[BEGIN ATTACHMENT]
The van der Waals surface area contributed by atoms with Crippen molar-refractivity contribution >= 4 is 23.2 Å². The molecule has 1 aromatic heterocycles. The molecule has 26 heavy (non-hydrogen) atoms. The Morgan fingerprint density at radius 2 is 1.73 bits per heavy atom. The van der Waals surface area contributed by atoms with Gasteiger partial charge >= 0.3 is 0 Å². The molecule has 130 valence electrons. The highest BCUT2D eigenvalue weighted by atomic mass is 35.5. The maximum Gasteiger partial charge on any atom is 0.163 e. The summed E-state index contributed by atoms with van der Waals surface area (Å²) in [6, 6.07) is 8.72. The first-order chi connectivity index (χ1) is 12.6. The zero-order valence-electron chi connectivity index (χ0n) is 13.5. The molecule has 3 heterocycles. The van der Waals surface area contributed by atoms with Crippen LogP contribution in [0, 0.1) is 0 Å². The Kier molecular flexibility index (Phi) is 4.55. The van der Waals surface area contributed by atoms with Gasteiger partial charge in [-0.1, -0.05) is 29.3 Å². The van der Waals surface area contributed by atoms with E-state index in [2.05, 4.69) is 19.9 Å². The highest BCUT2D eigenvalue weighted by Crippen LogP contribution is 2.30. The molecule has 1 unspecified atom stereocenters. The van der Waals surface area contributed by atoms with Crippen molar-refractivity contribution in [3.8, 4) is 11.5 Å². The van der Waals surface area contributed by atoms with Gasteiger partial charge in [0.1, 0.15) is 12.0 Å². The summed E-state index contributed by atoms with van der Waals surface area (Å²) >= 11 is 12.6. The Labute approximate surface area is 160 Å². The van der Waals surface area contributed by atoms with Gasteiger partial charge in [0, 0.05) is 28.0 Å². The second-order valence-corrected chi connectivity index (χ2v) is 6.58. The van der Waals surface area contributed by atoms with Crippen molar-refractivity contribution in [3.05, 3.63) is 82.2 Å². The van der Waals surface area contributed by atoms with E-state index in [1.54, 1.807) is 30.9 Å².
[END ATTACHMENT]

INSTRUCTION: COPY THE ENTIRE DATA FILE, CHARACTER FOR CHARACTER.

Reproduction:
The van der Waals surface area contributed by atoms with Crippen molar-refractivity contribution >= 4 is 23.2 Å². The molecule has 1 aromatic heterocycles. The molecule has 26 heavy (non-hydrogen) atoms. The Morgan fingerprint density at radius 2 is 1.73 bits per heavy atom. The van der Waals surface area contributed by atoms with Gasteiger partial charge >= 0.3 is 0 Å². The molecule has 130 valence electrons. The highest BCUT2D eigenvalue weighted by atomic mass is 35.5. The maximum Gasteiger partial charge on any atom is 0.163 e. The summed E-state index contributed by atoms with van der Waals surface area (Å²) in [6, 6.07) is 8.72. The first-order chi connectivity index (χ1) is 12.6. The zero-order valence-electron chi connectivity index (χ0n) is 13.5. The molecule has 3 heterocycles. The van der Waals surface area contributed by atoms with Crippen LogP contribution in [0, 0.1) is 0 Å². The Kier molecular flexibility index (Phi) is 4.55. The van der Waals surface area contributed by atoms with Gasteiger partial charge in [-0.1, -0.05) is 29.3 Å². The van der Waals surface area contributed by atoms with E-state index in [2.05, 4.69) is 19.9 Å². The highest BCUT2D eigenvalue weighted by Crippen LogP contribution is 2.30. The molecule has 1 unspecified atom stereocenters. The van der Waals surface area contributed by atoms with Crippen molar-refractivity contribution in [3.8, 4) is 11.5 Å². The van der Waals surface area contributed by atoms with Gasteiger partial charge in [0.1, 0.15) is 12.0 Å². The summed E-state index contributed by atoms with van der Waals surface area (Å²) >= 11 is 12.6. The Labute approximate surface area is 160 Å². The van der Waals surface area contributed by atoms with Gasteiger partial charge in [0, 0.05) is 28.0 Å². The second-order valence-corrected chi connectivity index (χ2v) is 6.58. The van der Waals surface area contributed by atoms with Crippen molar-refractivity contribution in [3.05, 3.63) is 82.2 Å². The van der Waals surface area contributed by atoms with E-state index in [1.54, 1.807) is 30.9 Å².